U.S. stocks fell on Friday, weighed down by a resumed selloff in Apple Inc. shares and little excitement over a rise in Chinese manufacturing data and stimulative efforts by the U.S. Federal Reserve earlier in the week.
The S&P 500 closed at 1413.59, down 5.86 points or 0.4 per cent. The blue-chip Dow Jones industrial average closed at 13,135.01, down 35.71 points or 0.3 per cent. In Canada, the S&P/TSX composite index closed at 12,296.72, up 7.55 points or less than 0.1 per cent.
The economic backdrop was supportive of stocks, even as Washington continued to battle over a budget agreement, increasing the tension associated with the looming “fiscal cliff” of tax increases and spending cuts in the new year.
U.S. inflation, as measured by the consumer price index, eased to a yearly rate of 1.8 per cent in November, down 0.3 per cent and below expectations – giving the Fed plenty of breathing room for its stimulative policies.
On Wednesday, the Fed announced that it would buy $45-billion (U.S.) of U.S. Treasury securities each month, staring in the New Year. And it said it would keep its rate exceptionally low as long as unemployment remained above 6.5 per cent and inflation remained near its target of 2 per cent.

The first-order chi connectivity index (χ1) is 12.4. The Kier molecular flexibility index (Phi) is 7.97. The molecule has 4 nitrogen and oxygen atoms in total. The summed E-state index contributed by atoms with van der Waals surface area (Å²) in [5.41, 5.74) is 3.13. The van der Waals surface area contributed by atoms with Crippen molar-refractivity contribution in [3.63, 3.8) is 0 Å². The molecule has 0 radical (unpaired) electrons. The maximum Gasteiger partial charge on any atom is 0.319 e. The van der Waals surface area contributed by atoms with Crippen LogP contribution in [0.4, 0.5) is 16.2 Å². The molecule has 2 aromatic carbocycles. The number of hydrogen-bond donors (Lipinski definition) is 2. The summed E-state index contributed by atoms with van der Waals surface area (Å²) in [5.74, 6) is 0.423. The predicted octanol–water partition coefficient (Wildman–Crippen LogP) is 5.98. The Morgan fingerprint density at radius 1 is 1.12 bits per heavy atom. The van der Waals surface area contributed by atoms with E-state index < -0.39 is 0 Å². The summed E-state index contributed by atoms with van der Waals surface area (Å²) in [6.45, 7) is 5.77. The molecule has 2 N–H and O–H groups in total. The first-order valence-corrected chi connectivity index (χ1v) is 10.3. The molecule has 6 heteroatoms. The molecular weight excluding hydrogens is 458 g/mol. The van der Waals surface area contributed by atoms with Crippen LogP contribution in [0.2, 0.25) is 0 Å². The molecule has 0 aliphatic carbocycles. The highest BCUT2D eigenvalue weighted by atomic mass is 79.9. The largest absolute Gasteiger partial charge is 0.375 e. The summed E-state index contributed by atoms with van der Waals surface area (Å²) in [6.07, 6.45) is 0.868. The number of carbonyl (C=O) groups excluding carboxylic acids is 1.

Meanwhile, U.S. industrial production rose 1.1 per cent, topping expectations. And in China, HSBC’s manufacturing purchasing managers index rose to 50.9, or a 14-month high, easing concerns about the economy.
Apple Inc. fell 3.8 per cent amid concerns about demand for its iPhone 5 in China, following its launch there. As well, an analyst at UBS cut his target price on the stock to $700 from $780.
General Electric Co. was unchanged after announcing it would boost its share buyback activity by $10-billion and raised its quarterly dividend by 12 per cent.
Key commodity prices were relatively flat. Crude oil rose to $86.73 (U.S.) a barrel, up 84 cents. Gold rose to $1,697 an ounce, up 20 cents. Suncor Energy Inc. rose 1.4 per cent and Barrick Gold Corp. rose 0.2 per cent.
Bank of Nova Scotia rose 1 cent (Canadian) after its rating was lowered by one notch by Standard & Poor’s on Thursday evening, in a downgrade of six Canadian financial firms.
“We believe that the Canadian banking sector is encountering incremental pressure from headwinds facing the Canadian economy,” S&P said in its ratings announcement.